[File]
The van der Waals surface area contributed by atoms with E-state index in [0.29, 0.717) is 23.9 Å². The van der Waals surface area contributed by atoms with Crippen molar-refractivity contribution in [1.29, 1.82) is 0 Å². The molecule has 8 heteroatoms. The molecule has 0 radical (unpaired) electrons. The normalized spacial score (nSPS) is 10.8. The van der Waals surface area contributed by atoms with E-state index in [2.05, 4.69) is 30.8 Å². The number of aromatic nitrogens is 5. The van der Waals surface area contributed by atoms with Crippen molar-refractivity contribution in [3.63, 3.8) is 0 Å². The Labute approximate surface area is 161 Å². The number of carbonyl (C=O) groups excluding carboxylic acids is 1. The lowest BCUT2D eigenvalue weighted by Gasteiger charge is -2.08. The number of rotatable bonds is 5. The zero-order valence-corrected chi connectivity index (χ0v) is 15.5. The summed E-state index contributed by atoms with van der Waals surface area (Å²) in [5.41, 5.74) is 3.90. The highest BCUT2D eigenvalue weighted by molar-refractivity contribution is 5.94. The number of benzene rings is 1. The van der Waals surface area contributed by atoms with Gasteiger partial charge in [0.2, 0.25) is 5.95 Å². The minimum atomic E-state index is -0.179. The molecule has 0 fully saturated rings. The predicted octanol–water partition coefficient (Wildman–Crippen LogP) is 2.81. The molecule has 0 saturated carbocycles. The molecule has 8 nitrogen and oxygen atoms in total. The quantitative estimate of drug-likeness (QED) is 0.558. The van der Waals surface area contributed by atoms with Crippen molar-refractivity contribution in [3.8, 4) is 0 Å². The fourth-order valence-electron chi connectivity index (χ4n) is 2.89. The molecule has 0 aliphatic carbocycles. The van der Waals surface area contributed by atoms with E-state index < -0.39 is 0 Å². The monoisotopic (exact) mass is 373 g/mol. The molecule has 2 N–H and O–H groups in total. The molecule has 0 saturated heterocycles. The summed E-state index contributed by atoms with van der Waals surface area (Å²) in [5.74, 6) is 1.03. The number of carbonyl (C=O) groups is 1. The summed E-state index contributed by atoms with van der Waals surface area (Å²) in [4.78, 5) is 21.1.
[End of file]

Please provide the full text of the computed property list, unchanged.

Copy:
The van der Waals surface area contributed by atoms with E-state index in [0.29, 0.717) is 23.9 Å². The van der Waals surface area contributed by atoms with Crippen molar-refractivity contribution in [1.29, 1.82) is 0 Å². The molecule has 8 heteroatoms. The molecule has 0 radical (unpaired) electrons. The normalized spacial score (nSPS) is 10.8. The van der Waals surface area contributed by atoms with E-state index in [2.05, 4.69) is 30.8 Å². The number of aromatic nitrogens is 5. The van der Waals surface area contributed by atoms with Crippen molar-refractivity contribution in [3.63, 3.8) is 0 Å². The Labute approximate surface area is 161 Å². The number of carbonyl (C=O) groups excluding carboxylic acids is 1. The lowest BCUT2D eigenvalue weighted by Gasteiger charge is -2.08. The number of rotatable bonds is 5. The zero-order valence-corrected chi connectivity index (χ0v) is 15.5. The summed E-state index contributed by atoms with van der Waals surface area (Å²) in [5.41, 5.74) is 3.90. The highest BCUT2D eigenvalue weighted by molar-refractivity contribution is 5.94. The number of benzene rings is 1. The van der Waals surface area contributed by atoms with Gasteiger partial charge in [0.2, 0.25) is 5.95 Å². The minimum atomic E-state index is -0.179. The molecule has 0 fully saturated rings. The predicted octanol–water partition coefficient (Wildman–Crippen LogP) is 2.81. The molecule has 0 saturated carbocycles. The molecule has 8 nitrogen and oxygen atoms in total. The quantitative estimate of drug-likeness (QED) is 0.558. The van der Waals surface area contributed by atoms with Crippen molar-refractivity contribution in [3.8, 4) is 0 Å². The fourth-order valence-electron chi connectivity index (χ4n) is 2.89. The molecule has 0 aliphatic carbocycles. The van der Waals surface area contributed by atoms with E-state index < -0.39 is 0 Å². The monoisotopic (exact) mass is 373 g/mol. The molecule has 2 N–H and O–H groups in total. The molecule has 0 saturated heterocycles. The summed E-state index contributed by atoms with van der Waals surface area (Å²) in [5.74, 6) is 1.03. The number of carbonyl (C=O) groups is 1. The summed E-state index contributed by atoms with van der Waals surface area (Å²) in [4.78, 5) is 21.1.